Despite the amount of material on the craziness of orchid collectors, there’s really only one book around on the subject, and it is a little dated now. Orchid Fever, by Eric Hansen (£8.99 RRP, Amazon £8.09) is summed up by its subtitle, A Horticultural Tale of Love, Lust and Lunacy. 

It starts off with Hansen travelling in the Borneo rain forest to accompany two American orchid growers in their search for Paphiopedilum sanderianum, the holy grail of orchids, and one of the rarest plants in the world. Hansen himself became obsessed with the obsession, and describes a global odyssey in his attempt to understand the perennial seduction of the orchid.

Finally, one to put on next year’s wish list is The Scent of Scandal: Greed, Betrayal, and the World's Most Beautiful Orchid by Craig Pittman, which has the experts raving. ‘If I did not know most of the main players I would have thought the author had a vivid and twisted imagination,’ exclaims one critic.

With a whiff of the Maltese Falcon, this is a true tale of obsession, greed, and lust for the unobtainable. Critics agree that the author has captured the extreme competition, unique characters, and general insanity that often typify the orchid world.

The star of the story? The infamous Phragmipedium kovachii, a rare slipper orchid discovered in Peru in 2002, became the rarest and most sought-after orchid in the world. Prices soared to $10,000 on the black market. Then one showed up at Marie Selby Botanical Gardens.

The clash between Selby’s scientists and the smugglers of the rare orchid, led to search warrants, a grand jury investigation, and criminal charges. It made headlines around the country, cost the gardens hundreds of thousands of dollars in donations, and led to tremendous turmoil and the exposure of true orchid obsessives – all revealed by investigative journalist Craig Pittman in a real-life mystery novel (available April 2012).

Captions:
The Orchid Seekers, Project Gutenberg
Alexander von Humboldt and Aime Bonpland, Chimborazo, Gemälde von Friedrich Georg Weitsch (1810), wikimedia
Paphiopedilum sanderianum, as illustrated by John Day, 1886, wikimedia

Friday, 11 November 2011

Aphrodisiacs & orchidology

Part two of a history of orchids from the year dot to the dot.com era

We left the history of orchids with Dioscorides, a Green herbalist in the first century AD.

He was a firm advocate of the so-called ‘doctrine of signatures’ philosophy, whereby practitioners (I hesitate to use the word doctors), took it upon themselves to use herbs that resembled various parts of the body to treat relevant ailments. For example, snakeroot was prescribed for snake venom, or wormwood to combat intestinal parasites. The justification? ‘It was reasoned that the Almighty must have set his sign upon the various means of curing disease which he provided.’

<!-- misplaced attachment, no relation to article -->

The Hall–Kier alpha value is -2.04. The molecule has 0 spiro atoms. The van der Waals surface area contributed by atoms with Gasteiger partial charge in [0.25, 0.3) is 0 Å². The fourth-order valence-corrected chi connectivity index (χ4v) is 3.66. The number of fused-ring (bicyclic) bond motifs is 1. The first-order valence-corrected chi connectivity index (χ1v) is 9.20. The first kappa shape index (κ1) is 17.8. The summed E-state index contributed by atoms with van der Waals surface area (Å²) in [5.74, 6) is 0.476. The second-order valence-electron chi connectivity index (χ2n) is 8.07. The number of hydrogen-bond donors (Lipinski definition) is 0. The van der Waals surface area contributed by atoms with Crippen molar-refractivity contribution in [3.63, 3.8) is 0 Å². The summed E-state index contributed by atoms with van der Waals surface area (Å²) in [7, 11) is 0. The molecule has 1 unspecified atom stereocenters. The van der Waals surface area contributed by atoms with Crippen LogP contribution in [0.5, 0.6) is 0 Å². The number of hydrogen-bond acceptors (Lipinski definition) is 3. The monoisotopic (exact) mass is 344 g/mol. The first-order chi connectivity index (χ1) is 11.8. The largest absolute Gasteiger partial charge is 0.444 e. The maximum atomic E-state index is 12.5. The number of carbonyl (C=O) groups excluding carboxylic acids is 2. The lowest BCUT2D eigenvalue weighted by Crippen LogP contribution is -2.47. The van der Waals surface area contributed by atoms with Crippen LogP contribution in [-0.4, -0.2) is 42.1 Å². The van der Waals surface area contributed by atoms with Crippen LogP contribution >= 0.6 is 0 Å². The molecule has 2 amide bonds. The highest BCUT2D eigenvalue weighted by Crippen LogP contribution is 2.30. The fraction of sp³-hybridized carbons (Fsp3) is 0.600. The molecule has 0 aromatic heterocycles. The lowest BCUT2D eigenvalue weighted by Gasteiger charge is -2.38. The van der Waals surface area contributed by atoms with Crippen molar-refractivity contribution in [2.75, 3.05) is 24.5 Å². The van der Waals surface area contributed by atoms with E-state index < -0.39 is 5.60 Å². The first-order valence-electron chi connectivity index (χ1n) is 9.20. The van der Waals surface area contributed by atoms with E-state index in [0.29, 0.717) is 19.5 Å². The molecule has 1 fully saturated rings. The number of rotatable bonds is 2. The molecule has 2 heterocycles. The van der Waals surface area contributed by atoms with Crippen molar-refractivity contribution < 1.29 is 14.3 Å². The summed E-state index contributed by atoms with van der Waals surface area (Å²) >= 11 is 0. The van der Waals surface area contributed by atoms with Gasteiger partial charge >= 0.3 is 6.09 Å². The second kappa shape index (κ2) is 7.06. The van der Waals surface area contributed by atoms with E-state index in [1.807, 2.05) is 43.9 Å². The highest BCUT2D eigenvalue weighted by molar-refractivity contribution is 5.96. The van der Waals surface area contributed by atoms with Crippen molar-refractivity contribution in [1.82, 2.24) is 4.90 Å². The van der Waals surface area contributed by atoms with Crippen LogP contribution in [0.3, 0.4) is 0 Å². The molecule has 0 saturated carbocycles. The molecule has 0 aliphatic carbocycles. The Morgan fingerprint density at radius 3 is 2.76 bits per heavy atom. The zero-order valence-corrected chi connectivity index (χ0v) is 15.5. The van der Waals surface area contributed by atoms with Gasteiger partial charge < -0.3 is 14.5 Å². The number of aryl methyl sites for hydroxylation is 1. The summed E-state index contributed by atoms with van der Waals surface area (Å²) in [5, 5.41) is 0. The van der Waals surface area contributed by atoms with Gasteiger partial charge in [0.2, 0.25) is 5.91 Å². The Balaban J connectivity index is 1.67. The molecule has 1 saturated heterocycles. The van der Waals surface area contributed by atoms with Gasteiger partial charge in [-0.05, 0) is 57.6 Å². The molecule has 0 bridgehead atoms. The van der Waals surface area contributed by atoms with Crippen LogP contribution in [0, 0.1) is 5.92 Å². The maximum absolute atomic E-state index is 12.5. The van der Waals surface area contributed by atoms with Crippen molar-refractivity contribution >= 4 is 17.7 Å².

Such a view, some might argue superstition, lasted well into the 17th century. How did orchids fit in?


Rude tubers - again
The apt reader will recall how the ancient scholars noticed how orchid tubers resembled some critical male organs. The general view is that later European scholars became obsessed with the aphrodisiac qualities of orchids, overlooking other possible benefits.

Some believed that orchid plants rose up from the drops of semen which fell to earth in meadows where animals came together to breed. However, in a recent paper, M. M. Hossain of the University of Chittagong, has a less biased account of how several 16th- and 17th-century herbalists valued orchids for other properties. Turner, an early English herbalist described the uses of orchids for the treatment of alcoholic gastritis. Around a decade later, Langham in his ‘Garden of Health’ reported antipyretic, anti-consumption and anti-diarrhoeal effects of European terrestrial orchids.

The first Western volume dedicated to orchids was Georg Eberhard Rumphius’ (1628-1702) ‘Herbarium Amboinense’ which was eventually published in 1741-1755, two of 12 volumes being devoted to orchids. ‘Bastard Helleborine’, the common name of Epipactis helleborine, was valued as a remedy for gout in European folklore. The roots of E. latifolia were used in rheumatism. Several species of Spiranthes have also been used medicinally in various diseases. S. diuretica is efficacious as a diuretic in children. In Europe a preparation from the roots of Epipactis gigantea, commonly known as the ‘Giant Orchid’, have been used as a drink to combat mania and in severe cases of illness, especially when the patient is unable to walk or move about.

Given that the later 19th-century addiction to orchids themselves was called orchidomania, this is somewhat ironic.

Mind you, in John Gerard’s ‘Herbal’, published 1597, orchids were called ‘Satyrion feminina’ because they were considered as satyrs’ food and would provoke their excesses of behaviour, so there were still die-hard adherents to the aphrodisiac theory

This dubious reputation also spread to places far away from Europe. It is mentioned in several of the oldest Indian pharmacopoeias, and even though any scientific basis to this theory has long since been refuted, people still continue to use it for the purpose. 


Strange vines in the New World
But while Europeans were using orchids for medicine, and those in the east favoured the blooms for aesthetic qualities (see part one), across in the New World, inhabitants used orchids for culinary purposes. Twenty years after Columbus arrived in 1498, Hernando Cortes found time in between overthrowing the Aztec Empire and claiming Mexico for Spain to get acquainted with a species of vanilla being cultivated for is perfume and culinary use.